Lynn Margulis

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Lynn Margulis (born March 5, 1938) is an American biologist and University Professor in the Department of Geosciences at the University of Massachusetts Amherst.[1] She is best known for her theory on the origin of eukaryotic organelles, and her contributions to the endosymbiotic theory, which is now generally accepted for how certain organelles were formed.



Endosymbiotic Theory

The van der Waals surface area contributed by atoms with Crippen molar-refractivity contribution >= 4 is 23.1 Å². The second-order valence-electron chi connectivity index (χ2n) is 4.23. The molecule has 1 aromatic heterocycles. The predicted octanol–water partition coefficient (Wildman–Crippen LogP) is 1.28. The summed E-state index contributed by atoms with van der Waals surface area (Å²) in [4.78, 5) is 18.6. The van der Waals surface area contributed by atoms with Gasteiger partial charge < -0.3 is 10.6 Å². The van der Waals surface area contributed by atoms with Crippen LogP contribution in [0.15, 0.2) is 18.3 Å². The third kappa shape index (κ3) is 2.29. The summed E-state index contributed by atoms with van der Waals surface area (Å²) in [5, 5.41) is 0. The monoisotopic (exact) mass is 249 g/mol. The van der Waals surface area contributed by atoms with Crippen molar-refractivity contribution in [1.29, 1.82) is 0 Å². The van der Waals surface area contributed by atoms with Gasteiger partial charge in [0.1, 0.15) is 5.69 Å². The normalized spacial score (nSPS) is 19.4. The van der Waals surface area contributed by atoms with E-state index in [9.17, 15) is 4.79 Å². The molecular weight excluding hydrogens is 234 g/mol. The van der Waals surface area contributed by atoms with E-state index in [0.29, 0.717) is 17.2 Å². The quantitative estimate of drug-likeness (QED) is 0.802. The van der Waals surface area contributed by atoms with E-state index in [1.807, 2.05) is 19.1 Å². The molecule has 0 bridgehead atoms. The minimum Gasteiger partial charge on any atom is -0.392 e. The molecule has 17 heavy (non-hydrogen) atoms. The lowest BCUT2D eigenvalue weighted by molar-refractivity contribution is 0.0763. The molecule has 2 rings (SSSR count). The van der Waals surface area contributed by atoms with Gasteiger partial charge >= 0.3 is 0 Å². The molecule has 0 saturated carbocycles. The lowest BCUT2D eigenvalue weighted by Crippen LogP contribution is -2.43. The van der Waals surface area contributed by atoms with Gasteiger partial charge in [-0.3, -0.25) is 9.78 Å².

Lynn Margulis attended the University of Chicago as an undergraduate, earned a master's degree from the University of Wisconsin-Madison in 1960, and received her Ph.D. in 1963 from UC Berkeley. In 1966, as a young faculty member at Boston University, she wrote a theoretical paper entitled The Origin of Mitosing Eukaryotic Cells.[2] The paper however was "rejected by about fifteen scientific journals," Margulis recalled.[3] It was finally accepted by The Journal of Theoretical Biology and is considered today a landmark in modern endosymbiotic theory. Although it draws heavily on symbiosis ideas first put forward by mid-19th century scientists and by Merezhkovsky (1905) and Wallin (1920) in the early-20th century, Margulis's endosymbiotic theory formulation is the first to rely on direct microbiological observations (as opposed to paleontological or zoological observations which were previously the norm for new works in evolutionary biology). The paper was initially heavily rejected, as symbiosis theories had been dismissed by mainstream biology at the time. Weathering constant criticism of her ideas for decades, Margulis is famous for her tenacity in pushing her theory forward, despite the opposition she faced at the time.

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